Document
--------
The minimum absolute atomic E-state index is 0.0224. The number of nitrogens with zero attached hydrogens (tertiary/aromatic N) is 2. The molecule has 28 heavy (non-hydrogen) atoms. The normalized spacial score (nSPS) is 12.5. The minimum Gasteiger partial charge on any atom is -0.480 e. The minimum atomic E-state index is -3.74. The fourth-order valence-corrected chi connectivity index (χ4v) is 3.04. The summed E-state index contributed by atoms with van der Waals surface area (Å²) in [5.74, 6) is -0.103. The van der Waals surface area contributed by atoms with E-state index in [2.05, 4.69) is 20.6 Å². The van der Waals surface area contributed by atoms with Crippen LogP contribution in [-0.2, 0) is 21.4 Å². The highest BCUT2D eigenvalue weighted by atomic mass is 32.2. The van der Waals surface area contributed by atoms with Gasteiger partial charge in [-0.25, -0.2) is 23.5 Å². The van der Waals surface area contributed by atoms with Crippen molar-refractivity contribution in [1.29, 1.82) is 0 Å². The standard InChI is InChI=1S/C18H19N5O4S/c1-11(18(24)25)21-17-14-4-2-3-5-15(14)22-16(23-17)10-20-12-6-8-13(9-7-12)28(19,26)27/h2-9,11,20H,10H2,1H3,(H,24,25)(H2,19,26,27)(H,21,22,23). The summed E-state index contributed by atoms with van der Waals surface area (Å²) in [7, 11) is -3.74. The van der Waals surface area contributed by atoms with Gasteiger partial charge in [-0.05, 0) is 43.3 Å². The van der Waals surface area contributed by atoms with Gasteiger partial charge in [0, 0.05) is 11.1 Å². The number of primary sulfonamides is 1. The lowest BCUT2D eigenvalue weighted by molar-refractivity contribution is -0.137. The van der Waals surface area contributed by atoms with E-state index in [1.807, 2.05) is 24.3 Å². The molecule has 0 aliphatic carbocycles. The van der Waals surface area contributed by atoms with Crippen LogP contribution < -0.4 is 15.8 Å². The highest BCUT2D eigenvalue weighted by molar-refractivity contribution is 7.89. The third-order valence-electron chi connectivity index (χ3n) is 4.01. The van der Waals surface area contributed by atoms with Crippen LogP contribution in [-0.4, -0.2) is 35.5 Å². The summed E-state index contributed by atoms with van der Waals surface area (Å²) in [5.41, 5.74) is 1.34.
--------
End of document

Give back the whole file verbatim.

The minimum absolute atomic E-state index is 0.0224. The number of nitrogens with zero attached hydrogens (tertiary/aromatic N) is 2. The molecule has 28 heavy (non-hydrogen) atoms. The normalized spacial score (nSPS) is 12.5. The minimum Gasteiger partial charge on any atom is -0.480 e. The minimum atomic E-state index is -3.74. The fourth-order valence-corrected chi connectivity index (χ4v) is 3.04. The summed E-state index contributed by atoms with van der Waals surface area (Å²) in [5.74, 6) is -0.103. The van der Waals surface area contributed by atoms with E-state index in [2.05, 4.69) is 20.6 Å². The van der Waals surface area contributed by atoms with Crippen LogP contribution in [-0.2, 0) is 21.4 Å². The highest BCUT2D eigenvalue weighted by atomic mass is 32.2. The van der Waals surface area contributed by atoms with Gasteiger partial charge in [-0.25, -0.2) is 23.5 Å². The van der Waals surface area contributed by atoms with Crippen molar-refractivity contribution in [1.29, 1.82) is 0 Å². The standard InChI is InChI=1S/C18H19N5O4S/c1-11(18(24)25)21-17-14-4-2-3-5-15(14)22-16(23-17)10-20-12-6-8-13(9-7-12)28(19,26)27/h2-9,11,20H,10H2,1H3,(H,24,25)(H2,19,26,27)(H,21,22,23). The summed E-state index contributed by atoms with van der Waals surface area (Å²) in [7, 11) is -3.74. The van der Waals surface area contributed by atoms with Gasteiger partial charge in [-0.05, 0) is 43.3 Å². The van der Waals surface area contributed by atoms with Gasteiger partial charge in [0, 0.05) is 11.1 Å². The number of primary sulfonamides is 1. The lowest BCUT2D eigenvalue weighted by molar-refractivity contribution is -0.137. The van der Waals surface area contributed by atoms with E-state index in [1.807, 2.05) is 24.3 Å². The molecule has 0 aliphatic carbocycles. The van der Waals surface area contributed by atoms with Crippen LogP contribution < -0.4 is 15.8 Å². The highest BCUT2D eigenvalue weighted by molar-refractivity contribution is 7.89. The third-order valence-electron chi connectivity index (χ3n) is 4.01. The van der Waals surface area contributed by atoms with Crippen LogP contribution in [-0.4, -0.2) is 35.5 Å². The summed E-state index contributed by atoms with van der Waals surface area (Å²) in [5.41, 5.74) is 1.34.